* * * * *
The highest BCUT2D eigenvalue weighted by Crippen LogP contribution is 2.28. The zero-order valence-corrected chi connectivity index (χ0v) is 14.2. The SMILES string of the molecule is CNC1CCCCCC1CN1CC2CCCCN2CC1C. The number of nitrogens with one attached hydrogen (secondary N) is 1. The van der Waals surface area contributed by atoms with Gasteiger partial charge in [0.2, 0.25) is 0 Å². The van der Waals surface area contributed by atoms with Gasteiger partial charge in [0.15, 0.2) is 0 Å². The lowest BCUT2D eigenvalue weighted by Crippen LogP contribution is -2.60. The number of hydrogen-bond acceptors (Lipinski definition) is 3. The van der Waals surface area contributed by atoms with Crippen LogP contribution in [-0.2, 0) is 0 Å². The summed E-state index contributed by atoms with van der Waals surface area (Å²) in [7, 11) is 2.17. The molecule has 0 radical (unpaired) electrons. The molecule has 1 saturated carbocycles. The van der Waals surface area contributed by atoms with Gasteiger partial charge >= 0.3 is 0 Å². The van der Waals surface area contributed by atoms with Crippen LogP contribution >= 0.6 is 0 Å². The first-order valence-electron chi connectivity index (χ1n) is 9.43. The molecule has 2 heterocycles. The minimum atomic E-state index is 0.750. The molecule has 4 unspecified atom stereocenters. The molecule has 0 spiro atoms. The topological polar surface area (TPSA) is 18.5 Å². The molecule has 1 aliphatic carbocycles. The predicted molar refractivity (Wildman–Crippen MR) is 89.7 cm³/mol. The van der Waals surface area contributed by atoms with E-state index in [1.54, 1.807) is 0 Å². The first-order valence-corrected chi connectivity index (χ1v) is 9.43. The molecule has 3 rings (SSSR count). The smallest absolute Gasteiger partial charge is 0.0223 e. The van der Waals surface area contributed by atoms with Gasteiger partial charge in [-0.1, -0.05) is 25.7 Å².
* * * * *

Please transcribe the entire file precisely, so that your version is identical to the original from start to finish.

The highest BCUT2D eigenvalue weighted by Crippen LogP contribution is 2.28. The zero-order valence-corrected chi connectivity index (χ0v) is 14.2. The SMILES string of the molecule is CNC1CCCCCC1CN1CC2CCCCN2CC1C. The number of nitrogens with one attached hydrogen (secondary N) is 1. The van der Waals surface area contributed by atoms with Gasteiger partial charge in [0.2, 0.25) is 0 Å². The van der Waals surface area contributed by atoms with Gasteiger partial charge in [0.15, 0.2) is 0 Å². The lowest BCUT2D eigenvalue weighted by Crippen LogP contribution is -2.60. The number of hydrogen-bond acceptors (Lipinski definition) is 3. The van der Waals surface area contributed by atoms with Crippen LogP contribution in [-0.2, 0) is 0 Å². The summed E-state index contributed by atoms with van der Waals surface area (Å²) in [7, 11) is 2.17. The molecule has 0 radical (unpaired) electrons. The molecule has 1 saturated carbocycles. The van der Waals surface area contributed by atoms with Gasteiger partial charge >= 0.3 is 0 Å². The van der Waals surface area contributed by atoms with Crippen LogP contribution >= 0.6 is 0 Å². The first-order valence-electron chi connectivity index (χ1n) is 9.43. The molecule has 2 heterocycles. The minimum atomic E-state index is 0.750. The molecule has 4 unspecified atom stereocenters. The molecule has 0 spiro atoms. The topological polar surface area (TPSA) is 18.5 Å². The molecule has 1 aliphatic carbocycles. The predicted molar refractivity (Wildman–Crippen MR) is 89.7 cm³/mol. The van der Waals surface area contributed by atoms with E-state index in [1.54, 1.807) is 0 Å². The first-order valence-corrected chi connectivity index (χ1v) is 9.43. The molecule has 3 rings (SSSR count). The smallest absolute Gasteiger partial charge is 0.0223 e. The van der Waals surface area contributed by atoms with Gasteiger partial charge in [-0.1, -0.05) is 25.7 Å².